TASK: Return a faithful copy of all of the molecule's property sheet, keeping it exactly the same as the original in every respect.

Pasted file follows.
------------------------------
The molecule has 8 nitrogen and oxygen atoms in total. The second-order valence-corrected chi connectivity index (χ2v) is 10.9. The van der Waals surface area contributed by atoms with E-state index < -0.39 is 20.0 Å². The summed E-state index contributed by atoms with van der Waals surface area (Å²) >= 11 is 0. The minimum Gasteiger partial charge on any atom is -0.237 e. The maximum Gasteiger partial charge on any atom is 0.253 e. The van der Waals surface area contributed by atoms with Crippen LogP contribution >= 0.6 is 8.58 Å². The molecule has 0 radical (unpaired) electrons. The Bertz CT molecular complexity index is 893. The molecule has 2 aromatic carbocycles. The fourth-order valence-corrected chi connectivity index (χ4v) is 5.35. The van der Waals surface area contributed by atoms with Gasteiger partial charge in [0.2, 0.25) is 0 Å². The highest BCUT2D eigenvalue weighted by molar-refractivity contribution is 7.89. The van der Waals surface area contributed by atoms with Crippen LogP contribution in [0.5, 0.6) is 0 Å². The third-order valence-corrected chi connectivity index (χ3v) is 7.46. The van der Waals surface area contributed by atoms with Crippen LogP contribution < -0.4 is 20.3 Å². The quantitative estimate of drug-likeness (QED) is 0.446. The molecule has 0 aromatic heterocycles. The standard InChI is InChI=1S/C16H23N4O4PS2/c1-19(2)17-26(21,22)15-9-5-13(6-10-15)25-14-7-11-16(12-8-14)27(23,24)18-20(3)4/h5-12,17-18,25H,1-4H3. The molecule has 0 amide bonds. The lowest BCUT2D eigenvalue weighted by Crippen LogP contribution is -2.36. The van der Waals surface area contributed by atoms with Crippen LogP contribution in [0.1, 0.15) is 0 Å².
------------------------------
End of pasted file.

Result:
The molecule has 8 nitrogen and oxygen atoms in total. The second-order valence-corrected chi connectivity index (χ2v) is 10.9. The van der Waals surface area contributed by atoms with E-state index < -0.39 is 20.0 Å². The summed E-state index contributed by atoms with van der Waals surface area (Å²) >= 11 is 0. The minimum Gasteiger partial charge on any atom is -0.237 e. The maximum Gasteiger partial charge on any atom is 0.253 e. The van der Waals surface area contributed by atoms with Crippen LogP contribution >= 0.6 is 8.58 Å². The molecule has 0 radical (unpaired) electrons. The Bertz CT molecular complexity index is 893. The molecule has 2 aromatic carbocycles. The fourth-order valence-corrected chi connectivity index (χ4v) is 5.35. The van der Waals surface area contributed by atoms with Gasteiger partial charge in [0.2, 0.25) is 0 Å². The highest BCUT2D eigenvalue weighted by molar-refractivity contribution is 7.89. The van der Waals surface area contributed by atoms with Crippen LogP contribution in [0.5, 0.6) is 0 Å². The third-order valence-corrected chi connectivity index (χ3v) is 7.46. The van der Waals surface area contributed by atoms with Crippen LogP contribution < -0.4 is 20.3 Å². The quantitative estimate of drug-likeness (QED) is 0.446. The molecule has 0 aromatic heterocycles. The standard InChI is InChI=1S/C16H23N4O4PS2/c1-19(2)17-26(21,22)15-9-5-13(6-10-15)25-14-7-11-16(12-8-14)27(23,24)18-20(3)4/h5-12,17-18,25H,1-4H3. The molecule has 0 amide bonds. The lowest BCUT2D eigenvalue weighted by Crippen LogP contribution is -2.36. The van der Waals surface area contributed by atoms with Crippen LogP contribution in [0.1, 0.15) is 0 Å².